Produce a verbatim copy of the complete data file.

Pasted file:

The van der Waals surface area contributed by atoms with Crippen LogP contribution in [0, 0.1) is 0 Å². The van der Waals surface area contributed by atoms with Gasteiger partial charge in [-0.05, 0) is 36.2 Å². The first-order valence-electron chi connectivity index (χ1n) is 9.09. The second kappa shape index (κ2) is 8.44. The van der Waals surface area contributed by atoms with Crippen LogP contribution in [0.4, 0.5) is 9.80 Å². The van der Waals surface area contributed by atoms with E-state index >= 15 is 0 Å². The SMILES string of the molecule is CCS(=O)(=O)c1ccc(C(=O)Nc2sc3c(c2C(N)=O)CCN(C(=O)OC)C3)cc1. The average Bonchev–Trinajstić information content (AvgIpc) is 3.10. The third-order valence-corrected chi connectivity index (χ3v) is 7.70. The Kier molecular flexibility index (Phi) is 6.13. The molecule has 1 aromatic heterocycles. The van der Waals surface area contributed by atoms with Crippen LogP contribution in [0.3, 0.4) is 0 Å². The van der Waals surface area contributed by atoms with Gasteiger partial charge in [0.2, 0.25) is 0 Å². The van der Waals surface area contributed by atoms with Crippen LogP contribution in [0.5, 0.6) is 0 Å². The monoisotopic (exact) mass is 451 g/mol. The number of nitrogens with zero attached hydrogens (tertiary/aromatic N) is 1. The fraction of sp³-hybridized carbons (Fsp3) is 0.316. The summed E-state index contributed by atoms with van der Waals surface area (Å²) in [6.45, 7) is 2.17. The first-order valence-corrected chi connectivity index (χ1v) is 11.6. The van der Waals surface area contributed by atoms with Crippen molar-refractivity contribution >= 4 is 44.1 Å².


The van der Waals surface area contributed by atoms with Crippen LogP contribution in [0, 0.1) is 0 Å². The van der Waals surface area contributed by atoms with Gasteiger partial charge in [-0.05, 0) is 36.2 Å². The first-order valence-electron chi connectivity index (χ1n) is 9.09. The second kappa shape index (κ2) is 8.44. The van der Waals surface area contributed by atoms with Crippen LogP contribution in [0.4, 0.5) is 9.80 Å². The van der Waals surface area contributed by atoms with E-state index >= 15 is 0 Å². The SMILES string of the molecule is CCS(=O)(=O)c1ccc(C(=O)Nc2sc3c(c2C(N)=O)CCN(C(=O)OC)C3)cc1. The average Bonchev–Trinajstić information content (AvgIpc) is 3.10. The third-order valence-corrected chi connectivity index (χ3v) is 7.70. The Kier molecular flexibility index (Phi) is 6.13. The molecule has 1 aromatic heterocycles. The van der Waals surface area contributed by atoms with Crippen LogP contribution in [0.3, 0.4) is 0 Å². The van der Waals surface area contributed by atoms with Gasteiger partial charge in [0.2, 0.25) is 0 Å². The van der Waals surface area contributed by atoms with Crippen LogP contribution in [0.5, 0.6) is 0 Å². The monoisotopic (exact) mass is 451 g/mol. The number of nitrogens with zero attached hydrogens (tertiary/aromatic N) is 1. The fraction of sp³-hybridized carbons (Fsp3) is 0.316. The summed E-state index contributed by atoms with van der Waals surface area (Å²) in [6.45, 7) is 2.17. The first-order valence-corrected chi connectivity index (χ1v) is 11.6. The van der Waals surface area contributed by atoms with Crippen molar-refractivity contribution >= 4 is 44.1 Å².